I met Justin Morris at a local tournament called Combat Corner, he was actually my ref for my NOGI and GI matches and right before we walked out of the tournament at the end of the day he came up to my team and asked me why I didn’t have a blue belt. After talking for a couple minutes he invited me to come out to Beaver Dam, WI to test for my blue belt. I immediately took the offer and went out there that Wednesday. I got to his gym at 6:45 and didnt leave until about 10:30 and I can assure you that every minute there was not wasted and I was introduced to a whole new side of BJJ.

8. What do you think the major differences are for your team compared to a regular academy?

The major difference between my academy/club and anyone else’s is I truly do care about all of my competitors as if they were blood. I am not in it for the money what so ever and I show that by never charging anyone a dime and even helping many of our guys pay for our tournaments. I just see so much potential in every kid it would be a shame to let it go to waste. We’re also at a disadvantage because many gyms have the money and power to have pull in the BJJ world and then you have my team just making a name for themselves.

9. How does it make you guys at TKK feel seeing so many people try and support what you’re doing?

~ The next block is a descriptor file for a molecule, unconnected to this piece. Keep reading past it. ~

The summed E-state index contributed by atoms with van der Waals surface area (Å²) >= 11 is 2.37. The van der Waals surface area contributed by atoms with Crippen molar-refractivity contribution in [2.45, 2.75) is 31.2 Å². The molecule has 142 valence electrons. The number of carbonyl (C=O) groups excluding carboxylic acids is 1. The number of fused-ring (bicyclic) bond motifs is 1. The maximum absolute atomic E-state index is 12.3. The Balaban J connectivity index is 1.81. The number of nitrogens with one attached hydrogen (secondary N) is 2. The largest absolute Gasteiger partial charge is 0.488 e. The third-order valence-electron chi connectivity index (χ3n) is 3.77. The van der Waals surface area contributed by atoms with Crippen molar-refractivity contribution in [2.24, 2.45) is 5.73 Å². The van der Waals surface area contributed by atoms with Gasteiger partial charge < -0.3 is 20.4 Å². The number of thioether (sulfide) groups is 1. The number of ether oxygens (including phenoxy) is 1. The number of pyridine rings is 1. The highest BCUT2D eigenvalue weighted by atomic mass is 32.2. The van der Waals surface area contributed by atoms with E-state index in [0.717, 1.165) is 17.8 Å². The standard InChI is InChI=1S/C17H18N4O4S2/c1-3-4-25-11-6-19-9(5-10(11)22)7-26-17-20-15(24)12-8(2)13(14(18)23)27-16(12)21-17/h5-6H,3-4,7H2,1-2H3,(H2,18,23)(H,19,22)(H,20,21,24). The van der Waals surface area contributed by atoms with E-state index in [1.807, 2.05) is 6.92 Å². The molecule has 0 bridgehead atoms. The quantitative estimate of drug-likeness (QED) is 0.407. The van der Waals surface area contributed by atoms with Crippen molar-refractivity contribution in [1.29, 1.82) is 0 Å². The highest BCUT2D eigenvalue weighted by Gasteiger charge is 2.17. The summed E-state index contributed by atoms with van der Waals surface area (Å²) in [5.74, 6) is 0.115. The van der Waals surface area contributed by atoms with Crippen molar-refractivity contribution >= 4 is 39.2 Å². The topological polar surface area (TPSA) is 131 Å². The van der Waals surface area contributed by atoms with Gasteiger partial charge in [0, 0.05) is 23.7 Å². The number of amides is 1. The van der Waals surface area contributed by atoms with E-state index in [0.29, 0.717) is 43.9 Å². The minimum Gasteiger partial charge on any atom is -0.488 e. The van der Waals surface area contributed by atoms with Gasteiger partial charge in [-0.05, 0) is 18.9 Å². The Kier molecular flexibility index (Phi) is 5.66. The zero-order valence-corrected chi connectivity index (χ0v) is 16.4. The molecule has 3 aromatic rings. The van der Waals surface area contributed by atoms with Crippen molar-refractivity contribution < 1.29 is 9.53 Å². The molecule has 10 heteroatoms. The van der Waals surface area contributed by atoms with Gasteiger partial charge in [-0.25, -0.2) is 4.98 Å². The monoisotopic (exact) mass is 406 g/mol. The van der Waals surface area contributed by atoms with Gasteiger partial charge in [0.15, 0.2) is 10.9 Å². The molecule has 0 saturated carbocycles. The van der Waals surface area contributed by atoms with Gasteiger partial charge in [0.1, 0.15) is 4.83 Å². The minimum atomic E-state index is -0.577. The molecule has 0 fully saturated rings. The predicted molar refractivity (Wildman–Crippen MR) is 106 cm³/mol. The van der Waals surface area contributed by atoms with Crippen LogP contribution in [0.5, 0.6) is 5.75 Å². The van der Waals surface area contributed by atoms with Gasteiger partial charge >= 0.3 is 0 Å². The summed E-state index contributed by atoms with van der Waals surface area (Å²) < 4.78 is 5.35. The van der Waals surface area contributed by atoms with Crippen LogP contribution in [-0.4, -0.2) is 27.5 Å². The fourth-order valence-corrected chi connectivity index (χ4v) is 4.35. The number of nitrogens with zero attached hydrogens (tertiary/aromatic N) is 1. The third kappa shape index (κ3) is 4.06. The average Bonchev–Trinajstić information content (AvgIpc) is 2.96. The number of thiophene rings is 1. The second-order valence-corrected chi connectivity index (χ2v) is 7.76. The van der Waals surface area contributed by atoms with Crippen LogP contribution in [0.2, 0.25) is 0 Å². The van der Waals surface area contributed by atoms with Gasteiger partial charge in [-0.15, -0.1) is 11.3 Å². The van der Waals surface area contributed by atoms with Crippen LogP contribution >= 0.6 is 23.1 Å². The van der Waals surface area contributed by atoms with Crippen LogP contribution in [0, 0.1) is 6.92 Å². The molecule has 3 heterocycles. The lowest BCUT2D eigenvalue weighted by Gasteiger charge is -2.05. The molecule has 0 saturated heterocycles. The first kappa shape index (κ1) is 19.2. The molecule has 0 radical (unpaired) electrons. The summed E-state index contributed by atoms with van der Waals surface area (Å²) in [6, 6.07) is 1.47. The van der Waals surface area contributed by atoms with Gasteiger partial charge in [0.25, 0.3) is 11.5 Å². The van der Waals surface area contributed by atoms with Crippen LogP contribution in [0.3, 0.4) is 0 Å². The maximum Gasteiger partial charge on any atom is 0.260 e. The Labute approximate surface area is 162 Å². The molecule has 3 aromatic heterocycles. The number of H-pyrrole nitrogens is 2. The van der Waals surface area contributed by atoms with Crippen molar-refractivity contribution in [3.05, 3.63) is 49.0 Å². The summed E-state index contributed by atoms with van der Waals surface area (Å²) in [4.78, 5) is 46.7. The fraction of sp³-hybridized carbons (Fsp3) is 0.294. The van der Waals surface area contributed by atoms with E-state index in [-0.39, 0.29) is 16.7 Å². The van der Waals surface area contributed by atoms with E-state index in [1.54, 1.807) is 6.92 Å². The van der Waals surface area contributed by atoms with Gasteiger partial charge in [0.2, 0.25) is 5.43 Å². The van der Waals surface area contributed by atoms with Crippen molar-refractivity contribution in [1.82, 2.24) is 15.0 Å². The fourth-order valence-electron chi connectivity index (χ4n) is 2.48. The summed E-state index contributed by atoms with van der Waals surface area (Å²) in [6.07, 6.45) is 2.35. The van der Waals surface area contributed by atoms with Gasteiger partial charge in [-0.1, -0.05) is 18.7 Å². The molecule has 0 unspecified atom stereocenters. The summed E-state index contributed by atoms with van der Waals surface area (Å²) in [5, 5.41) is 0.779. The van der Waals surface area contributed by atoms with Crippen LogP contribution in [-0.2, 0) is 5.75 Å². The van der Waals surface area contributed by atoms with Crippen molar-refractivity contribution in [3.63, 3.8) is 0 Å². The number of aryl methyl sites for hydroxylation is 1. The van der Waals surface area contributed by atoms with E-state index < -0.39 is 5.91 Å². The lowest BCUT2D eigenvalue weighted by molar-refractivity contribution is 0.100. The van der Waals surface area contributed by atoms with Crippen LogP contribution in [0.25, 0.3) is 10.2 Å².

Truthfully I have never been in it for the attention. I did not realize that people actually took us seriously, for the longest time people laughed at my idea but now I feel like what I am doing is really helping the kids and my gym is very glad people do support us

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Can you do more for the BJJ Community?

I don’t ask the question because I wan’t people to feel guilty, but rather because I want people to question whether there’s new ways they could help the community that they hadn’t considered before. You may surprise yourself. No one HAS to help anyone else, but people really appreciate it when you do. People who do BJJ have tons of different skills that can be used to strengthen our community. I think BJJ is inherently about helping people, and even in the smallest ways everyone can help someone else. Just showing up to class is helping someone get a training partner, just keep your eyes peeled for those moments you can give back.

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Comments
  1. Lenny Miles says:

    Hey Dan I just read your article about team Kool Katz and my nephew Alphy and it’s was really appreciated the way you spoke so highly of him and his team
    thank you

  2. Ed Buchalo says:

    Dan, I enjoyed your article very much. I am Alphy’s Grandfather and have really enjoyed the many experiences that I have shared with Alphy and his friends at the many tournaments we have been to. I am also appreciative of the many good people we have met as well. I am proud of what he is doing and am glad that others like yourself have noticed as well. Hope to see you at the next tournament

  3. aiseop says:

    Inspiring article. If I was a 60 Minutes producer, I’d jump on this story and make you the correspondent.

  4. aiseop says:

    Quick question. Is the logo patch/shirts for sale? Be a great way to raise funds for maintenance costs, etc. Some of us BJJers blow money on random jiu-jitsu apparel. This would actually make a good story to share when someone asks us about the Katz.